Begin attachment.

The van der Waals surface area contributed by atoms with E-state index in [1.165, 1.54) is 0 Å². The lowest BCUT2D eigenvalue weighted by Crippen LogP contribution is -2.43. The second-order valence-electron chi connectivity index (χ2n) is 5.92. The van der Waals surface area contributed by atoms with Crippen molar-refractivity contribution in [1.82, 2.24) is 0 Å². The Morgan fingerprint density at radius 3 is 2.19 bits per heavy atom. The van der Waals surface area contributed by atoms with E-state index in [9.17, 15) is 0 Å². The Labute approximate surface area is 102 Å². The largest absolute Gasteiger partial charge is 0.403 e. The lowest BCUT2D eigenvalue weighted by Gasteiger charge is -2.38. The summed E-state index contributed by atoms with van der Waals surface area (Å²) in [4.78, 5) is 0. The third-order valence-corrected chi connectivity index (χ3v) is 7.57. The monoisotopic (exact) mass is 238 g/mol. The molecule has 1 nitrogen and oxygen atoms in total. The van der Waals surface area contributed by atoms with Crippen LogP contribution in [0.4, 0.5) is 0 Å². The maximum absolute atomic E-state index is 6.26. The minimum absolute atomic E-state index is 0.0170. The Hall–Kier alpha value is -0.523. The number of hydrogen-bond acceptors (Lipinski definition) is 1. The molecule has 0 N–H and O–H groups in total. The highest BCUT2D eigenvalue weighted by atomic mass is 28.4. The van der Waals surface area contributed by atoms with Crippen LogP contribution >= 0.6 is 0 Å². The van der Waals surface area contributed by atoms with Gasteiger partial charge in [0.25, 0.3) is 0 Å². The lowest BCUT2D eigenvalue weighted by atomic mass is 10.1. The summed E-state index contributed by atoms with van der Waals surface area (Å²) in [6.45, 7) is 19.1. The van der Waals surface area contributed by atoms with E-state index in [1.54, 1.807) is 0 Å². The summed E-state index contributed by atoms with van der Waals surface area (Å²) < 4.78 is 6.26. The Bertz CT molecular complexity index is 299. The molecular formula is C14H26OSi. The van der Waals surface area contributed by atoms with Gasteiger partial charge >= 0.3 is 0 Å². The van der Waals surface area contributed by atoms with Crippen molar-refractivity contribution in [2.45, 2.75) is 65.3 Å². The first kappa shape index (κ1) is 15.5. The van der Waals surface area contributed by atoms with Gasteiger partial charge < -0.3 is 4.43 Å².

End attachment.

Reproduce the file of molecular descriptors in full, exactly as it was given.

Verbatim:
The van der Waals surface area contributed by atoms with E-state index in [1.165, 1.54) is 0 Å². The lowest BCUT2D eigenvalue weighted by Crippen LogP contribution is -2.43. The second-order valence-electron chi connectivity index (χ2n) is 5.92. The van der Waals surface area contributed by atoms with Crippen molar-refractivity contribution in [1.82, 2.24) is 0 Å². The Morgan fingerprint density at radius 3 is 2.19 bits per heavy atom. The van der Waals surface area contributed by atoms with E-state index in [9.17, 15) is 0 Å². The Labute approximate surface area is 102 Å². The largest absolute Gasteiger partial charge is 0.403 e. The lowest BCUT2D eigenvalue weighted by Gasteiger charge is -2.38. The summed E-state index contributed by atoms with van der Waals surface area (Å²) in [4.78, 5) is 0. The third-order valence-corrected chi connectivity index (χ3v) is 7.57. The monoisotopic (exact) mass is 238 g/mol. The molecule has 1 nitrogen and oxygen atoms in total. The van der Waals surface area contributed by atoms with Crippen LogP contribution in [0.4, 0.5) is 0 Å². The maximum absolute atomic E-state index is 6.26. The minimum absolute atomic E-state index is 0.0170. The Hall–Kier alpha value is -0.523. The number of hydrogen-bond acceptors (Lipinski definition) is 1. The molecule has 0 N–H and O–H groups in total. The highest BCUT2D eigenvalue weighted by atomic mass is 28.4. The van der Waals surface area contributed by atoms with Crippen LogP contribution >= 0.6 is 0 Å². The van der Waals surface area contributed by atoms with Gasteiger partial charge in [0.25, 0.3) is 0 Å². The lowest BCUT2D eigenvalue weighted by atomic mass is 10.1. The summed E-state index contributed by atoms with van der Waals surface area (Å²) in [6.45, 7) is 19.1. The van der Waals surface area contributed by atoms with E-state index in [1.54, 1.807) is 0 Å². The summed E-state index contributed by atoms with van der Waals surface area (Å²) < 4.78 is 6.26. The Bertz CT molecular complexity index is 299. The molecular formula is C14H26OSi. The van der Waals surface area contributed by atoms with Gasteiger partial charge >= 0.3 is 0 Å². The van der Waals surface area contributed by atoms with Crippen molar-refractivity contribution in [2.45, 2.75) is 65.3 Å². The first kappa shape index (κ1) is 15.5. The van der Waals surface area contributed by atoms with Gasteiger partial charge < -0.3 is 4.43 Å².